From pv magazine 04/2020
The CEA Supplier Benchmarking Program (SBP) aggregates gigawatts of quality assessment data to deliver a tool to judge PV module suppliers’ ability to deliver on promises of product quality, which will impact module reliability. Of the more than 55 GW of PV projects that CEA has been involved in, more than 16 GW include an onsite factory assessment, which makes up the SBP’s DNA.
The table below highlights the quality assurance activities which produce data for CEA’s benchmarking metrics. The scoring approach, outlined in the table to the upper right, is partially informed by the “failure mode, effects, and criticality analysis” (FMECA) methodology which allows every project to be assessed regarding the risk potential involved and then aggregated over time to provide a picture of supplier and factory performance.
Although the absolute values of the scoring system are arbitrary, they are assigned according to objective rules and guidelines. The goal is to be able to group suppliers and locations by grades ranging from “A+,” high-quality locations and suppliers, to “D,” low-quality and high-risk locations and suppliers. A risk score of 0 indicates flawless production, and lower scores are preferable.
|CEA’s quality assurance activities which encompass the SBP|
|Factory audits||A team of CEA engineers audits a factory location using a 1,000+ point checklist. Processes and system are audited and every finding is recorded and classified according to risk potential.|
|Inline process monitoring||A team of CEA engineers continuously monitors all stations of a factory location during production of an order using a 260+ point checklist to assess inline quality control. For the SBP, total sum score is normalized over the duration of the project, so that different projects can be compared.|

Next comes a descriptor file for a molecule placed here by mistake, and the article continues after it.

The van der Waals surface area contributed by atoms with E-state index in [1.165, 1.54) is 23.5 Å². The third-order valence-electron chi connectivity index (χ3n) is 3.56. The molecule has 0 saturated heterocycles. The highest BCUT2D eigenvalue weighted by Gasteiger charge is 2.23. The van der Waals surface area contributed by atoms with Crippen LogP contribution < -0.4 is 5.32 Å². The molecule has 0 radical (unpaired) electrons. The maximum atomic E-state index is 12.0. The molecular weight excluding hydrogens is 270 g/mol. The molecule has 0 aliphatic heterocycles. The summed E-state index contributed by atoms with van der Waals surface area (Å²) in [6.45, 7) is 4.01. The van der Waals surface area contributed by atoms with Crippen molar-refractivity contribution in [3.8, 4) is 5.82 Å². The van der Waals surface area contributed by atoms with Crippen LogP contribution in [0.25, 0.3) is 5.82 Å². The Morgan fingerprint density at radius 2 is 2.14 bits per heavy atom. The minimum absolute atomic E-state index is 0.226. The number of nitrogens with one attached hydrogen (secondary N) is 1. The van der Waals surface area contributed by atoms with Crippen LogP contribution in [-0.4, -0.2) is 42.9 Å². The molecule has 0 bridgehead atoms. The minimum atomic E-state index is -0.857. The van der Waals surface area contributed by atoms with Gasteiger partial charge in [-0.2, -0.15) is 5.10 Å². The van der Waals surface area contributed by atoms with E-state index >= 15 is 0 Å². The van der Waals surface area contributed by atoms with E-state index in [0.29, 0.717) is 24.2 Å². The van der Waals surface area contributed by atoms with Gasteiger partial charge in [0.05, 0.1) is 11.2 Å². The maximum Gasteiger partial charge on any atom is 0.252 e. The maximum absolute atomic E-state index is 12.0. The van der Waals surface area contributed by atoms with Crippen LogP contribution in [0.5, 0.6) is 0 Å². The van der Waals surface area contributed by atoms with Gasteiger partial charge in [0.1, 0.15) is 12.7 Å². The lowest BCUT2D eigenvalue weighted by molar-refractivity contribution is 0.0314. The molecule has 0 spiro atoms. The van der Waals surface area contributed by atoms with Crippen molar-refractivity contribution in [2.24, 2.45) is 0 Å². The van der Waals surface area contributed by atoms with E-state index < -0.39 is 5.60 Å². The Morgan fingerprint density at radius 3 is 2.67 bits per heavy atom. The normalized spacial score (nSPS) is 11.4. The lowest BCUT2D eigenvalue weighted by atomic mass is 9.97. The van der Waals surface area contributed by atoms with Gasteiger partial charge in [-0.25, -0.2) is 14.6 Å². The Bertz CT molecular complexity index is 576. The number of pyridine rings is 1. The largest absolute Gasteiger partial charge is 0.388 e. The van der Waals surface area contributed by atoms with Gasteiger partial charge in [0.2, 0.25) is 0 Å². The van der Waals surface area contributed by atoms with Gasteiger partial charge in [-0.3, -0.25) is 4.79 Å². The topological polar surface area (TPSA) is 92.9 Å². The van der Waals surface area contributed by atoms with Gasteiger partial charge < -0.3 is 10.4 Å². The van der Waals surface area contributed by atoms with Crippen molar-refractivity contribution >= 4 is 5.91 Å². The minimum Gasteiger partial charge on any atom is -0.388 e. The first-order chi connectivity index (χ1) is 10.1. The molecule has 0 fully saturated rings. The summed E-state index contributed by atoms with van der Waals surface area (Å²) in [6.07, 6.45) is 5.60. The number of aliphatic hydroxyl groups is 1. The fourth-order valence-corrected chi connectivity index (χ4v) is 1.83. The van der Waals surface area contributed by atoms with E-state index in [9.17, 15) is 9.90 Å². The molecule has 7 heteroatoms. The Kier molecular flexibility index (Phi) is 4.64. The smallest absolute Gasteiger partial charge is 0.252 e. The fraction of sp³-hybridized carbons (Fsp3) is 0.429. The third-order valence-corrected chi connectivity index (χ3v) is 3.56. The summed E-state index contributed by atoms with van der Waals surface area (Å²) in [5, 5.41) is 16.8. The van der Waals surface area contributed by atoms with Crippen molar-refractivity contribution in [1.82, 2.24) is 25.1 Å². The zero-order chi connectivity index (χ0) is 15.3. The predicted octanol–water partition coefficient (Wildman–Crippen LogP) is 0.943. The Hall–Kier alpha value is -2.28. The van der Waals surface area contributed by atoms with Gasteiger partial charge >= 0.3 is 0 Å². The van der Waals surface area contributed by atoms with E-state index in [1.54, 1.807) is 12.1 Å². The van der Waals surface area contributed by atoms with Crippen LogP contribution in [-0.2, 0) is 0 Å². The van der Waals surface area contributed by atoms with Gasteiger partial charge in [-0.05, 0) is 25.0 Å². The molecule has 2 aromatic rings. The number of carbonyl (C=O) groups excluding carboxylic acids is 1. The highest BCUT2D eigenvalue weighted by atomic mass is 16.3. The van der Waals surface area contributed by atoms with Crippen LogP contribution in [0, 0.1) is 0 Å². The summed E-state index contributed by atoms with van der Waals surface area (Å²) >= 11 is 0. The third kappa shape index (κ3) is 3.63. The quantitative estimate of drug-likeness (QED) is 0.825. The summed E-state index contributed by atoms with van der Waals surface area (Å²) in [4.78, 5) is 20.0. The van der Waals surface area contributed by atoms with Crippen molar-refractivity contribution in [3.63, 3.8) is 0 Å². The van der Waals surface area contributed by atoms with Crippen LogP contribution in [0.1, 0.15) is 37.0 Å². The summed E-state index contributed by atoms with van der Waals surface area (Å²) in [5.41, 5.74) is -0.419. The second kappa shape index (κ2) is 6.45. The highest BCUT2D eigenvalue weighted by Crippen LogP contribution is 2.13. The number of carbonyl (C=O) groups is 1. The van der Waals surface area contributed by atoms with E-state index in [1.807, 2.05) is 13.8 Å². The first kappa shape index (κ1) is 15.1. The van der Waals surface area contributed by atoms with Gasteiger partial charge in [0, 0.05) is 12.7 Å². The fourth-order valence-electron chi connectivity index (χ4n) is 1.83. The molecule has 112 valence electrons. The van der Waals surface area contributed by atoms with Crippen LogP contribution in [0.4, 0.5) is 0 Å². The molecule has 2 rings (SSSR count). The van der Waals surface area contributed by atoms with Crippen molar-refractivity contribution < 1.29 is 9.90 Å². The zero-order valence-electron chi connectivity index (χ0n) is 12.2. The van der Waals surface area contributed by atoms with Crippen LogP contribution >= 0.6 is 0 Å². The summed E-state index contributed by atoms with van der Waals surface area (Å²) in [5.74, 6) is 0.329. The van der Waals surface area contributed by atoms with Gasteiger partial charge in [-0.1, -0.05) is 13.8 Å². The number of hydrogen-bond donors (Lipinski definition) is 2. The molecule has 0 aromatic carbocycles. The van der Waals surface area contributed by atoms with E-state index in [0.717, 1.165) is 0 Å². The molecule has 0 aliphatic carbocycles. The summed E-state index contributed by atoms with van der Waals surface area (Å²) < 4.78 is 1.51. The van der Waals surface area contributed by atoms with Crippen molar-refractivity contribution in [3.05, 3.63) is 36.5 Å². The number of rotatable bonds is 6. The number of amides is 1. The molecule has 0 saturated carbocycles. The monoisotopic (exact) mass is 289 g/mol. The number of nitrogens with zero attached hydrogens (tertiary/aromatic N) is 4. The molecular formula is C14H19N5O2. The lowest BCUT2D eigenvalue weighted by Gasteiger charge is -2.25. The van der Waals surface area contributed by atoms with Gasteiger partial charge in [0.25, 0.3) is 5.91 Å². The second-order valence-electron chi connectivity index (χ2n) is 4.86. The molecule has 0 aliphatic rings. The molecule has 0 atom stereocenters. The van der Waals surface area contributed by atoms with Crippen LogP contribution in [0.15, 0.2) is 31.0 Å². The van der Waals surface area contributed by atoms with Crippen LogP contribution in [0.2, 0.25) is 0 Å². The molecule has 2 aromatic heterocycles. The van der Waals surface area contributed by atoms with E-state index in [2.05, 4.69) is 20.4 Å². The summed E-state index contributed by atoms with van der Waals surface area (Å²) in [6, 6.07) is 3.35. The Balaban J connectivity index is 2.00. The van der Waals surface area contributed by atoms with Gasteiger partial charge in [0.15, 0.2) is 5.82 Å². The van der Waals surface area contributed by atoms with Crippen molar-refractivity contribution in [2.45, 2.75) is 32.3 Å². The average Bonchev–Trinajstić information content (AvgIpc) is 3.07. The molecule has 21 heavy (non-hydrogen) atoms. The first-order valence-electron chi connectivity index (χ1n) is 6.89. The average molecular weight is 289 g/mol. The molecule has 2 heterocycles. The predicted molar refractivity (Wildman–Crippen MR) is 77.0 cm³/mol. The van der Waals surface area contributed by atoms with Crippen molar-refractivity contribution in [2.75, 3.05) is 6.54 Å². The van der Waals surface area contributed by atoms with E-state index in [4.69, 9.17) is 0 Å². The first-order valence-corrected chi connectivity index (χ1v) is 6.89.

|Pre-shipment inspection||CEA engineers perform visual, EL, and IV inspections to a randomly sampled lot of finished modules according to a list of vetted quality criteria. A risk priority number scoring method is applied on the defects found and characterized using CEA’s internal list of more than 50 defect types to determine a risk score.|
Each of the five grades are assigned to risk score values based on a percentile system that differs between service types. Grading ranges are produced by charting all scores for each service type, reviewing the results, and fine-tuning the ranges to accurately reflect CEA’s assessment of the comparative quality level of all factories. Location grades are derived by averaging projects completed at the same location, and supplier grades are determined by averaging location grades. The use of this quality data over time not only allows for the grading of suppliers and manufacturing locations, but also reveals changes in the PV manufacturing industry itself.
In mid-2019, the U.S. Trade Representative made a surprise revision to its Section 201 Tariff exclusion list which exempted bifacial products. The announcement created unexpected demand for non-China bifacial production, which many suppliers had not anticipated. Non-China suppliers and original equipment manufacturers (OEMs) in Asia quickly began ramping up bifacial lines and taking on additional orders.